Needing Space During Lockdown: A Test of Relational Turbulence Theory in the Context of Conversations About Physical and Emotional Space During the COVID-19 Pandemic

  • Elizabeth Dorrance-Hall (Creator)
  • Liesel Sharabi (Creator)
  • David J. Roaché (Creator)
  • Laurie James-Hawkins (Creator)
  • Alyssa Croft (Creator)
  • Cassandra Alexopoulos (Creator)
  • Veronica M. Lamarche (Creator)
  • Maximiliane Uhlich (Creator)
  • Elisabeth Timmermans (Creator)



The COVID-19 pandemic upended home life for couples across the globe. Many couples faced increased relational uncertainty and interference from a partner as a result of stay at home and lockdown orders. This study uses relational turbulence theory to examine how (a) relational uncertainty and (b) partner interdependence are associated with cognitions and emotions about needing space conversations with a partner. We examine links between perceptions of needing space conversations and relational turbulence. In the first months of the COVID-19 pandemic, 609 adults in a romantic relationship from 29 countries completed an online survey. Relationship uncertainty was negatively associated with relational cognitions (i.e., solidarity and intimacy), and interference from a partner was associated with more intense hopeful feelings about needing space conversations. Relational cognitions were associated with reduced relational turbulence, and hope was associated with higher relational turbulence. Theoretical implications for relational turbulence theory and practical implications for couples are discussed.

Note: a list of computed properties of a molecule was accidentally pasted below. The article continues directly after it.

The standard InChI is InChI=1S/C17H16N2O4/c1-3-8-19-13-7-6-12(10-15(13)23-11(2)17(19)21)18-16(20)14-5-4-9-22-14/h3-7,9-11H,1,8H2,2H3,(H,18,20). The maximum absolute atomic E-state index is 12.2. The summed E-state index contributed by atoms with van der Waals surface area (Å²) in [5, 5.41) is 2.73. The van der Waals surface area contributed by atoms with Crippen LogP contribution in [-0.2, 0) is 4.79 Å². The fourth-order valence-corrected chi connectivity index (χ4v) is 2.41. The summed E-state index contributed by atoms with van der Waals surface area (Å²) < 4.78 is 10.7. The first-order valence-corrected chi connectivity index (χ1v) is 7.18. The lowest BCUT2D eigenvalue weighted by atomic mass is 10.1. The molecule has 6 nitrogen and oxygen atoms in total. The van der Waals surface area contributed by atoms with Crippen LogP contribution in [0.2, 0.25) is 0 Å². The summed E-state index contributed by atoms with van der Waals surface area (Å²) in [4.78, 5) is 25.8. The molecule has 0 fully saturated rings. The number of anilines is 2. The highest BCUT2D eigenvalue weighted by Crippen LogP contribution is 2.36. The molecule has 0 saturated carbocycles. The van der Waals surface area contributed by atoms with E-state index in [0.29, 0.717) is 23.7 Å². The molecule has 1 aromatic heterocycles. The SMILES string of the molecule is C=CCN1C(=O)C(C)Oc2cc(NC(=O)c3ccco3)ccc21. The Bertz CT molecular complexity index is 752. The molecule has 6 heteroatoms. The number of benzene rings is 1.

Date made available2023

Cite this